“Finally, all of you be like-minded and sympathetic, love one another, and be compassionate and humble, not paying back evil for evil or insult for insult but, on the contrary, giving a blessing since you were called for this, so that you may inherit a blessing.” 1 Peter 3:8-9 CSB
I love what the original Greek means for sympathetic, “having a fellow-feeling”. Also interesting, this is the only place philadelphos is found in the New Testament. It is the original Greek for “another” and means “only in the strictly Christian sense of loving each other as Christian brothers.” What this boils down to is we’re to have fellow-feeling for our Christian brothers and sisters. It is only talking about other followers of Christ in this particular verse.
Church is full of broken and hurt people. People who are sinners, who are struggling with sin, who are trying to overcome sin. If you haven’t been hurt by someone in church, odds are you will be eventually. Because they are people, imperfect people who Christ died for on the cross. We expect more out of people that are sitting in church on Sunday’s, listening to sermons, attending Bible studies, talking the talk than we do those who don’t attend church. As my mother used to always say, “They should know better.” But the truth is, they may not.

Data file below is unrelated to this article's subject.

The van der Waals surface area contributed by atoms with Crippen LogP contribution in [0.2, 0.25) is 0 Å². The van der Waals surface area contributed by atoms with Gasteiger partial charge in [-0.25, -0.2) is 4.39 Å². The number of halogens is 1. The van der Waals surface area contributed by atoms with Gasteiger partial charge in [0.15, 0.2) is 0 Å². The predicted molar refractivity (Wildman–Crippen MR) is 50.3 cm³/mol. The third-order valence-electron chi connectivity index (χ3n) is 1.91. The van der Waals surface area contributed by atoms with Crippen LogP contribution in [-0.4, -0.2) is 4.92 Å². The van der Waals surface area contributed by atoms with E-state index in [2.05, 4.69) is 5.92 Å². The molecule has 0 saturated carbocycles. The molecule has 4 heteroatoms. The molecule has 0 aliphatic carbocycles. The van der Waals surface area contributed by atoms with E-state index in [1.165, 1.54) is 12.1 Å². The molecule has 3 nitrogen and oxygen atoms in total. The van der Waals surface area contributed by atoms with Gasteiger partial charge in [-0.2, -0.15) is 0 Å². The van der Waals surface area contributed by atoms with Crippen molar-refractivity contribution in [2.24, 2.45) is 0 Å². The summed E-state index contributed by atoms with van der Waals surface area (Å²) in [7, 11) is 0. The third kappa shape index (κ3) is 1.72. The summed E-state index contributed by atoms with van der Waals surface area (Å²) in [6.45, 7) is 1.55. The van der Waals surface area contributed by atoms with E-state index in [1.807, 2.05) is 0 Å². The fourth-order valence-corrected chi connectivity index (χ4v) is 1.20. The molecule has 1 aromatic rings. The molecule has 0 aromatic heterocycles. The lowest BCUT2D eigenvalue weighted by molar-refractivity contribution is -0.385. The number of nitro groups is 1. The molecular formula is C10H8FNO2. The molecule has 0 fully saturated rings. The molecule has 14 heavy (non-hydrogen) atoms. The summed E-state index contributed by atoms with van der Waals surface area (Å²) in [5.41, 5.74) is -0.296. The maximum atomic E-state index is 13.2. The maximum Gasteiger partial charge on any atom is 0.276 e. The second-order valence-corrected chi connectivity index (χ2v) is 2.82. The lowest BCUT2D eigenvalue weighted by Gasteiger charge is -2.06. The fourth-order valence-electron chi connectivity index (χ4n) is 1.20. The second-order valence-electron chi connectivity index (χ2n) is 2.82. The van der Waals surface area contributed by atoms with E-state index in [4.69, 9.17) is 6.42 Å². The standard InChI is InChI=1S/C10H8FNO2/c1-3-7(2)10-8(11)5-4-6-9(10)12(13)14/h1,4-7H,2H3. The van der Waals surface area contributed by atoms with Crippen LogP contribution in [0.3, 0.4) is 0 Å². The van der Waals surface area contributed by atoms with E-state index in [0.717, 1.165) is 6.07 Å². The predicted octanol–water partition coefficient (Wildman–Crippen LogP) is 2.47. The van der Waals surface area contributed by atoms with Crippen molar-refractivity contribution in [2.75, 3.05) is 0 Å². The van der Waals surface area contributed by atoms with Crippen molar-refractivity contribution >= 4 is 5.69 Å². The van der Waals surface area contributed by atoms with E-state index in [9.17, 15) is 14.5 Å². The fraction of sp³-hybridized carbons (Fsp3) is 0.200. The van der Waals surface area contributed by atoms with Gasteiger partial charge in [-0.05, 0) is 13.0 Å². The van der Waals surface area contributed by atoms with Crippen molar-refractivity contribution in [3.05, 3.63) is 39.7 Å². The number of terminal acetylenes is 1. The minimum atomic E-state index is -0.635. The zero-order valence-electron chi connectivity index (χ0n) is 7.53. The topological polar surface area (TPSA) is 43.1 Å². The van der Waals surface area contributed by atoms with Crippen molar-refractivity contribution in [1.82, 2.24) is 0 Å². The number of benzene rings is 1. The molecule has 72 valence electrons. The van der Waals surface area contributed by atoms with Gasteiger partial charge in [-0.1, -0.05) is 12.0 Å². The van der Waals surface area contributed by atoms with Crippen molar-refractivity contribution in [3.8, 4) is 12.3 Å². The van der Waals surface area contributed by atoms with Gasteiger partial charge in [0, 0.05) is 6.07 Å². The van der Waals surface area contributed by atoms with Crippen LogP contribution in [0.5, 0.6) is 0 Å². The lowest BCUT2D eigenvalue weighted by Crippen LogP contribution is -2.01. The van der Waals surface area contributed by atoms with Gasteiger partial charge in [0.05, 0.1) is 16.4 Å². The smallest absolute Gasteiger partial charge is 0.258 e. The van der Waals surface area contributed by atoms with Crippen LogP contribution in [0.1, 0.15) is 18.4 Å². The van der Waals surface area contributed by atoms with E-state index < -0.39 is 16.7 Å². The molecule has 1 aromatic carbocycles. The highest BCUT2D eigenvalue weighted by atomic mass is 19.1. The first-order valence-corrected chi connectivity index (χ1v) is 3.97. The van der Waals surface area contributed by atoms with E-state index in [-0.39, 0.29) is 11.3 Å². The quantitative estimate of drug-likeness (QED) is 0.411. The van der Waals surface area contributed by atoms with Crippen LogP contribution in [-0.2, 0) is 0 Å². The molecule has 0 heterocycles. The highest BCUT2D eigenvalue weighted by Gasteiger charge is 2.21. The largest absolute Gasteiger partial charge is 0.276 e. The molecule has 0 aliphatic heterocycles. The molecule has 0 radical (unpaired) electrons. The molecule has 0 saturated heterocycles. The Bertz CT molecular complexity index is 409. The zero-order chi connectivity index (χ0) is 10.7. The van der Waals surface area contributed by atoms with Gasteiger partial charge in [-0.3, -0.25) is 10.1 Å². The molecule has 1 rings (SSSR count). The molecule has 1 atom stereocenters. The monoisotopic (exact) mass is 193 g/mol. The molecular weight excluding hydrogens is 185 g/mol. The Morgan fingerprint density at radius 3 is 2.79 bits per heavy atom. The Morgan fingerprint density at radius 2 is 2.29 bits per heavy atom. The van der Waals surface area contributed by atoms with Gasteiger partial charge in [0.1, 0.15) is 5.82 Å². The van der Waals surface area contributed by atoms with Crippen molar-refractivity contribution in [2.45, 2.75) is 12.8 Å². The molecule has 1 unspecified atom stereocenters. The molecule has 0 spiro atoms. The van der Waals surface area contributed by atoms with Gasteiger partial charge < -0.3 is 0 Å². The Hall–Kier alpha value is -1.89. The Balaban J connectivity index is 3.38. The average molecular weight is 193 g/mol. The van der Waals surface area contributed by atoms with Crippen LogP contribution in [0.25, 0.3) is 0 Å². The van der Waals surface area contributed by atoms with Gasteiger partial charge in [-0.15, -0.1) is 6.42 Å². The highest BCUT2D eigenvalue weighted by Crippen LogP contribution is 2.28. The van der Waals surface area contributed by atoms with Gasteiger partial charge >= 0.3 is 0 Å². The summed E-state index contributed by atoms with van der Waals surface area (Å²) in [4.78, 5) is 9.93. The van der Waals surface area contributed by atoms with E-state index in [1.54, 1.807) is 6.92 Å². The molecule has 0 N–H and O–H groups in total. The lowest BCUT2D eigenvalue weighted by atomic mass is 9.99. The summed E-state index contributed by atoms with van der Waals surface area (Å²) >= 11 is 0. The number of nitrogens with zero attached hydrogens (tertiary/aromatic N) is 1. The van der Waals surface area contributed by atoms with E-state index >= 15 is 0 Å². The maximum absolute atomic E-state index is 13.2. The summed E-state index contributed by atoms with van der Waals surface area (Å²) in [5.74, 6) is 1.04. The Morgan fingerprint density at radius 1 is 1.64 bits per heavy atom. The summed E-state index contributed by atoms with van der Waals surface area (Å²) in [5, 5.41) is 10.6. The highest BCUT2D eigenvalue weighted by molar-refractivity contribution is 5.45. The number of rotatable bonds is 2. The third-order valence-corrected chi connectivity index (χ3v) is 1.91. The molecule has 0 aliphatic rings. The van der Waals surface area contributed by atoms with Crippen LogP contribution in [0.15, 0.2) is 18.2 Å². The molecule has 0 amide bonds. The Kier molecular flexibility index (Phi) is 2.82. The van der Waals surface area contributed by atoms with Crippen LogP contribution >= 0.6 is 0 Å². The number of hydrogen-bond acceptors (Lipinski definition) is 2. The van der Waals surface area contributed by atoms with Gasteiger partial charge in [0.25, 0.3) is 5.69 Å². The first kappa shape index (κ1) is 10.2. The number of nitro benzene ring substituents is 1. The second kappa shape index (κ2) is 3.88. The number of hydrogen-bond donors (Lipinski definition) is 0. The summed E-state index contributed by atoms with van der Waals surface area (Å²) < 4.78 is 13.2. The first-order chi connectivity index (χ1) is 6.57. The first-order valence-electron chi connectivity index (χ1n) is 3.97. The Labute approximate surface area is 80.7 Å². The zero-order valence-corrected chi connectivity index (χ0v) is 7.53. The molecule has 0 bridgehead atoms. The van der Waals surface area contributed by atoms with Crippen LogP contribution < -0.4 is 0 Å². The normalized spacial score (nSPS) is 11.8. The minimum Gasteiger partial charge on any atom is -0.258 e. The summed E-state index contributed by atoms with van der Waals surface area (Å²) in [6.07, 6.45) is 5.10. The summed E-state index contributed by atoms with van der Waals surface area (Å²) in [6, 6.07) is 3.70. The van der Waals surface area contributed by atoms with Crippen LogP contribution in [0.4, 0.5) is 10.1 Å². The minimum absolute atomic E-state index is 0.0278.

“When you stop expecting people to be perfect, you can like them for who they are.” Donald Miller A Million Miles in a Thousand Years: What I Learned While Editing My Life
Here is the key to being like-minded and sympathetic: stop expecting people to be perfect. Whether they are in church or not, no one is perfect. But if Christ followers become known for their love of others, for their ability to be sympathetic and compassionate, wouldn’t that make everyone want to follow Him? Jesus didn’t expect me to be perfect. He doesn’t expect you to be perfect. Before He ever got on the cross, He knew He was dying for imperfect people. If Jesus didn’t expect people to be perfect, than why should we?
Stop expecting people to be perfect and like them for who God made them to be. It will help you be like-minded and sympathetic to those who are journeying with you on this path of life. It will help us create unity in the body of Christ. It will help us to love better, both God and others. It will help us release the hurt.